This guy using the S-E wind on a foiling board with batman sail on the pond.

Elin Powers and Rick Nothard, who we met on Freedom in the Whitsundays, live on their farm near Kenilworth, about 40 minutes inland from Mooloolaba. They picked us up at 9am on the Tuesday to show us the region. We spent a pleasant day driving into the hills, having coffee and pies in Maleny, visiting Mapleton and viewing the waterfall leading to the Mary River.

Coffees in Maleny.

The waterfall.

View across the Mary River Valley from the waterfall.

There is a very good street artist in Kenilworth.

It can’t be easy to paint so well on corrugated iron sheeting!

We had lunch on their farm with a walk down to the river, before driving back to Mooloolaba where we had a Spanish Mackerel BBQ on Esprit. It was a pleasant day on land.

A view across the farm.

After exploring Mooloolaba a bit more, after four days, we sailed from here in a lighter S-E wind to Tangalooma, on Moreton Island. The next day we navigated the shipping channels and sandbanks in Moreton Bay to enter Brisbane harbour.

Mooloolaba beachfront.

Tangalooma anchorage.

Sailing into Brisbane harbour.

It is 11 nm from the entrance into the Brisbane River to the city and the closer you get, the busier the water traffic. Like Sydney, the city has an excellent ferry service and the City Cats travel at high speeds. There are also many pleasure craft and Jet Skis with tourists on them. We tied up to a new “River Hub” which is a floating jetty for 12 boats, next to the Botanical Gardens, very central and very scenic.

Sailing under the impressive Gateway bridge.

Approaching the old Story bridge.

Esprit tied up to the River Hub.

“Bris Vegas” as the New South Welshmen call this city, has an impressive skyline of modern tower blocks with some remaining old historical buildings tucked in between. The people enjoy their cycling and jogging along the scenic walkways on both sides of the river.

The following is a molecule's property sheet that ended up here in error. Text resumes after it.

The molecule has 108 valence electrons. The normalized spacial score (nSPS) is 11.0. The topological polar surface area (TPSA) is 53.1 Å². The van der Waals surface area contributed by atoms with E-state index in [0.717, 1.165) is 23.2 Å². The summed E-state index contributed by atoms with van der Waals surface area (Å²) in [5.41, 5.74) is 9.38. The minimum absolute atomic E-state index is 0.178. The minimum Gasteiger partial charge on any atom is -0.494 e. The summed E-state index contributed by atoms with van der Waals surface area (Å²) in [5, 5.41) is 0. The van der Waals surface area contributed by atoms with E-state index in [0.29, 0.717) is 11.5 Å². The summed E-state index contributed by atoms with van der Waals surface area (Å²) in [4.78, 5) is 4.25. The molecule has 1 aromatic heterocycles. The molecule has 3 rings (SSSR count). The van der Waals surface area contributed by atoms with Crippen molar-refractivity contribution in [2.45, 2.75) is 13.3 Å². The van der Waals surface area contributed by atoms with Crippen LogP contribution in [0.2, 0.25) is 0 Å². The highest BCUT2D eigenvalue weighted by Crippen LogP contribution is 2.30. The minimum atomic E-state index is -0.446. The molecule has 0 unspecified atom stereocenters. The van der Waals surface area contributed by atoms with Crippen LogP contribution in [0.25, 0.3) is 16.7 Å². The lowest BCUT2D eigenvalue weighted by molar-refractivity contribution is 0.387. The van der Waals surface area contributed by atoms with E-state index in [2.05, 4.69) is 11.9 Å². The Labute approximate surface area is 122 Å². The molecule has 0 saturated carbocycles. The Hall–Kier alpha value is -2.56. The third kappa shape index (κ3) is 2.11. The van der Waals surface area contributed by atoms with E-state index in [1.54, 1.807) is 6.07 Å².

The botanical gardens next to our River Hub.

An old Moreton Bay fig tree.

Modern Skyscrapers.

A well preserved church.

Bris Vegas by night from Esprit.

We explored the city on foot and by bike, visiting the South Bank – easy since the terrain is relatively flat and also along the shore to New Farm.

The city from the South Bank.

Kids having fun on the South Bank.

Illustration of the new bridge under construction to link the South Bank to the city.

We visit GOMA.

Impressive entrance foyer.

Exhibit from the Australian Art section.

During the Covid lockdown in the Caribbean last year, we spent two months in Bequia where we became friends with sailors from around the world. Among them, Gary and Angela Smith from Cape Town who after we left for Panama, sailed to Cuba, Mexico and Guatemala. On the 6th November we got news that they were critically ill with Covid in a hospital in Guatemala – they chose not to be vaccinated. Two days later, Gary passed away, with Angela still critical, but recovering. Vale Gary.

Gary and Dirk.

Annie and Angela.

On a more positive note: There are two other boats tied up with us at this River Hub, both sailed by single handed female sailors – Go girls! Margaret from New Zealand on “Iron Maiden” and Kayo Ozaki on Nausikaa”, originally from Japan, but for the last 30 years from Sydney.

Iron Maiden – a Kiwi steel boat.

Kayo’s sailing career is an inspiration: She was given a two day sailing course voucher for her 40th birthday by a girlfriend. She was hooked, but found it difficult to find a berth on a boat as an oriental single mother. So she sold her house and bought this 34 ft boat, which she has sailed single handed from Sydney to Japan and back.

Kayo on her 34 footer.

At 57 years she is preparing to sail to Darwin, then to Cape Town and then do a circumnavigation – single handedly! An inspiration for women.

Kayo and Nausikaa.

Annie also managed to get good retail therapy at the clothing shops and dragged me to Uni Glo for new shirts and shorts. I was quite happy with Big W, so felt quite out of place. After five days at the 30 minutes time limit River Hub, we will catch the tide down the river to Brisbane harbour on Wednesday arvo the 10th November, to sail down to the Gold Coast. We will haul Esprit out at the Boat Works in Coomera for pressure cleaning, antifouling paint and topside polishing on the 15th and will report on progress down to New South Wales in our next post. Cheers for now.